“A Dying Church”
Palm Sunday: Sunday of the Passion, April 5, 2020
A Dying Church
Text: Matthew 26:1–27:66
The Lutheran Church is a dying church. That may not sound good, but on this, the Sunday of our Lord’s Passion, it’s worth thinking about for a few minutes. We are a dying church. We always have been. By God’s grace, we always will be!
I hear you say, “Hey, Pastor, what do you mean, ‘by God’s grace we always will be’?” Is being a dying church a good thing or a bad thing? The answer: Yes! It’s both bad and good news—mostly good, in the end. Maybe I need to say more about that.
On the bad side, here’s one reason I say we are a dying church: a professor at Valparaiso wrote an article a 14 years ago called “Being Lutheran: Challenge to a Dying Church” (Fred Niedner, The Cresset, vol. 70, no. 1 [Michaelmas, September 2006], 39–41). In it, he noted that membership losses in the ELCA and LCMS, if continued at current rates, will leave the ELCA no longer functioning by 2046 and the LCMS a few years after that. News of our own synod’s (potential) downfall may sound very scary.
There have been folks who, over the years, thought this congregation would not be here still. In the time I have been here, we have certainly had our ups and downs, but I know this church will remain here. Why? Because He wants it to be!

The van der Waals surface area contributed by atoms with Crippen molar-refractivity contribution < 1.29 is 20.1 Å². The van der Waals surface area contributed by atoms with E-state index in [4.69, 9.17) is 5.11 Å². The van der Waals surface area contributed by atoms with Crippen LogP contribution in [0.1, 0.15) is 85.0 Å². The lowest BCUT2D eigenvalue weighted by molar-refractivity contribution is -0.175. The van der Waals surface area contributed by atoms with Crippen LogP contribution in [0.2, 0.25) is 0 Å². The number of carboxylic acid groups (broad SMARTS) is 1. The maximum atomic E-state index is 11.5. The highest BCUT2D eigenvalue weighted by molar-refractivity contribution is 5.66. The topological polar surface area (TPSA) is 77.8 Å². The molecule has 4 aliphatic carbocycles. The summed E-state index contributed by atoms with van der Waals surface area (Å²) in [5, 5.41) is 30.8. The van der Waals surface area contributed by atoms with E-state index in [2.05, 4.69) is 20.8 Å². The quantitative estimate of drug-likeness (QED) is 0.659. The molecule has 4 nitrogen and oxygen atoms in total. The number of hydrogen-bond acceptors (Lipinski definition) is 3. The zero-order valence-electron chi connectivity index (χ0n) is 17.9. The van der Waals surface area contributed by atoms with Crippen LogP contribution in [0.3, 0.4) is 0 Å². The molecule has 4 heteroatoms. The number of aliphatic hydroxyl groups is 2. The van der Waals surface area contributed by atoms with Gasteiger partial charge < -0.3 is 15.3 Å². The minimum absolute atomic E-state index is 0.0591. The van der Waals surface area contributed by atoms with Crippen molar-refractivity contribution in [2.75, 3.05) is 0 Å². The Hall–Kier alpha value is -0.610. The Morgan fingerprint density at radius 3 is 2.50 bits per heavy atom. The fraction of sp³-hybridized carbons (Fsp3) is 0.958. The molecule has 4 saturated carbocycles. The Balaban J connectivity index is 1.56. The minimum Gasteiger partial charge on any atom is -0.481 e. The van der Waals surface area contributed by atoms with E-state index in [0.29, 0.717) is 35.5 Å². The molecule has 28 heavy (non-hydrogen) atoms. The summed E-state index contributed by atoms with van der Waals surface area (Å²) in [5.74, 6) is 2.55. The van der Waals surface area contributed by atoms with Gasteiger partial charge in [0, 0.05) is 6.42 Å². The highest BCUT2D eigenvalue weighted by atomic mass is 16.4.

Oh, I know, we worry sometimes about the numbers. We are sad when families leave and such. But we follow a Lord who calls us to die with Him. We follow Jesus, who pulls eternal life from the grave like a rabbit out of a hat and who invites us all to share His joy by taking up the cross ourselves. He has brought us to this church. And the privileges of membership in a dying church far, far outweigh the drawbacks!
Now when I say that there is a good way to think about us and a dying church, here is how that works. Jesus once had a crowd of over five thousand flocking to Him after He fed them miraculously in the wilderness. But after telling them the real food and drink was His flesh and blood, He watched that crowd dwindle to twelve guys and a few gals. Did He panic over that? Was He afraid? Did He change His message or the way He did things? No. He simply asked if the twelve wanted to go away also, and that’s when Peter said, “Lord, to whom shall we go? You have the words of eternal life” (Jn 6:68).
Another crowd gathers in the verses before our Gospel this morning, a great crowd with swords and clubs come to fetch Jesus and turn Him over to the Romans so they can kill Him. They are led by Judas, who betrays the Lord with a kiss. Peter lashes out with his sword, but Jesus tells him to put it away, and then Jesus heals the poor servant whose ear was cut off. Jesus says the Scriptures said there would be a day like this. Let it come, for the Scriptures must be fulfilled. The dying that will take place on this day will not be a bad thing, but a good thing—it will be a life given for a dying world and a dying Church.